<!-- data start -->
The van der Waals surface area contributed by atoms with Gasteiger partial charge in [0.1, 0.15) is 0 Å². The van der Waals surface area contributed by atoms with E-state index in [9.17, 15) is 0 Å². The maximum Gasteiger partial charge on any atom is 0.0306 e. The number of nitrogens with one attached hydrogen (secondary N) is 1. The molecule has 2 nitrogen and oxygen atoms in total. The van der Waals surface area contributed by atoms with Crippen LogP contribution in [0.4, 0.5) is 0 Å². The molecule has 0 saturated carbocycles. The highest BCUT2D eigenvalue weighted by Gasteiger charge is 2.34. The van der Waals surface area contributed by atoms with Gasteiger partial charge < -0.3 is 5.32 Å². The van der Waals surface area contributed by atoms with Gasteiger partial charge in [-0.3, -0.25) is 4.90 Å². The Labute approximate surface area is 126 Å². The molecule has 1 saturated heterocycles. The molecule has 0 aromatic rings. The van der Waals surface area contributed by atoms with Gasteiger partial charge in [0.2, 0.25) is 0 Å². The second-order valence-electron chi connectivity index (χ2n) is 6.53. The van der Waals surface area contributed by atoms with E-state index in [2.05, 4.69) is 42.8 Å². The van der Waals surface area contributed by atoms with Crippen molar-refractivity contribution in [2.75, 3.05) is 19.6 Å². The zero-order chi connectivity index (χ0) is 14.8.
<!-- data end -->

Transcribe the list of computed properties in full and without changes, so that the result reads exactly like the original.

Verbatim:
The van der Waals surface area contributed by atoms with Gasteiger partial charge in [0.1, 0.15) is 0 Å². The van der Waals surface area contributed by atoms with E-state index in [9.17, 15) is 0 Å². The maximum Gasteiger partial charge on any atom is 0.0306 e. The number of nitrogens with one attached hydrogen (secondary N) is 1. The molecule has 2 nitrogen and oxygen atoms in total. The van der Waals surface area contributed by atoms with Crippen LogP contribution in [0.4, 0.5) is 0 Å². The molecule has 0 saturated carbocycles. The highest BCUT2D eigenvalue weighted by Gasteiger charge is 2.34. The van der Waals surface area contributed by atoms with Gasteiger partial charge < -0.3 is 5.32 Å². The van der Waals surface area contributed by atoms with Gasteiger partial charge in [-0.3, -0.25) is 4.90 Å². The Labute approximate surface area is 126 Å². The molecule has 1 saturated heterocycles. The molecule has 0 aromatic rings. The van der Waals surface area contributed by atoms with Gasteiger partial charge in [0.2, 0.25) is 0 Å². The second-order valence-electron chi connectivity index (χ2n) is 6.53. The van der Waals surface area contributed by atoms with E-state index in [2.05, 4.69) is 42.8 Å². The van der Waals surface area contributed by atoms with Crippen molar-refractivity contribution in [2.75, 3.05) is 19.6 Å². The zero-order chi connectivity index (χ0) is 14.8.